When you're suffering from burnout, you are the only person on earth who can help because you're the only one who can make the lifestyle changes that need to be made; to call a halt, to take a slower path, to make a detour. When you have no strength left, you have no choice but to rely on the strength of a saner power to restore you to wholeness. In the pursuit of our souls, spirit takes no prisoners.
Henry David Thoreau didn't set out to become the patron saint of simplicity. Actually, he sought a job as highway surveyor with the city of Concord, Massachusetts, in order to support his meager earnings as a writer. For years he had been the de facto keeper of passable paths around the town and the public had testified to the quality of his work. Nonetheless, the town officers declined to pay him a salary for his efforts. Packing his pens, bottles of ink, and paper, the would-be municipal employee borrowed an axe and headed for Walden Pond to conduct an experiment with life.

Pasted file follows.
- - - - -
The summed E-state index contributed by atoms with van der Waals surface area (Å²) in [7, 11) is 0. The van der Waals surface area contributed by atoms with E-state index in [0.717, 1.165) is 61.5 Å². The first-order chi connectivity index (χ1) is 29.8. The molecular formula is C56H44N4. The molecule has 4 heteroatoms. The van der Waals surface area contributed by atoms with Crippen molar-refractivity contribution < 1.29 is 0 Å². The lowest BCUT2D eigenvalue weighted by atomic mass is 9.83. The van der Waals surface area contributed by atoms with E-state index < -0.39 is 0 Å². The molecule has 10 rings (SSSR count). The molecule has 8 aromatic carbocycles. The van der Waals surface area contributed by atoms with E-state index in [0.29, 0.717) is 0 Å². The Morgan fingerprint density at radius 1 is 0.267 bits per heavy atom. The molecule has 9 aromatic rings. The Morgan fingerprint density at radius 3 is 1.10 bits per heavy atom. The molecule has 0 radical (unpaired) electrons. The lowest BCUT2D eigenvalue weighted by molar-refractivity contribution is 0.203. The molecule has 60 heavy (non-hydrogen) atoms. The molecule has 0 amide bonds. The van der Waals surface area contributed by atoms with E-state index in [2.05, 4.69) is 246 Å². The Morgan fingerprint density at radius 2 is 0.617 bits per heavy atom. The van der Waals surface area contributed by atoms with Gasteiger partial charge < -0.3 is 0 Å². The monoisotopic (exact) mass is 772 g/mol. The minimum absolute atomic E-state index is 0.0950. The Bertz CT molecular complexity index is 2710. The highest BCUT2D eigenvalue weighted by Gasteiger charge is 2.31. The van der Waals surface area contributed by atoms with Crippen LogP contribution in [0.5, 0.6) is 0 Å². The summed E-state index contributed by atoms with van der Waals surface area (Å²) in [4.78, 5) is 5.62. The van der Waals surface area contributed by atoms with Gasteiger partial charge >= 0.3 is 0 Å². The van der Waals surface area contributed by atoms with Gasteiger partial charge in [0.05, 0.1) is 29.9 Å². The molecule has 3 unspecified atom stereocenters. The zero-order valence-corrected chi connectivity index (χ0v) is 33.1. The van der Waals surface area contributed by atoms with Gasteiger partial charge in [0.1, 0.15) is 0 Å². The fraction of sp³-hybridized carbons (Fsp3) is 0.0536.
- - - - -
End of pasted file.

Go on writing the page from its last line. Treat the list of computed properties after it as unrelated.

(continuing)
A century and a half later, Thoreau's experiment, reinterpreted for the 1990s, is called "downshifting," a word coined by business writer Amy Saltzman. It describes the emergence of a new breed of workplace trendsetters who are no longer willing to allow their work to ride roughshod over their lives. Like Thoreau, these career professionals are choosing not to keep pace with their fast-track peers. By setting career limits, they're slowing down in order to devote more time and creative energy to their families, communities, and personal needs. Saltzman documented the different ways in which these enlightened pathfinders have found authentic success in her thought provoking book Downshifting; Reinventing Success on a Slower Track.
Saltzman began tracking the downshifting trend in the late 1980s while working in New York as a senior editor at Success magazine. At the same time she was wrestling with maintaining some control over her own life while meeting the "intellectual and creative challenges of helping a young publication take hold in a competitive field." But she explains in her book; "I found myself feeling increasingly ill at ease with the message of a magazine that typically defined success in narrow, self-interested terms."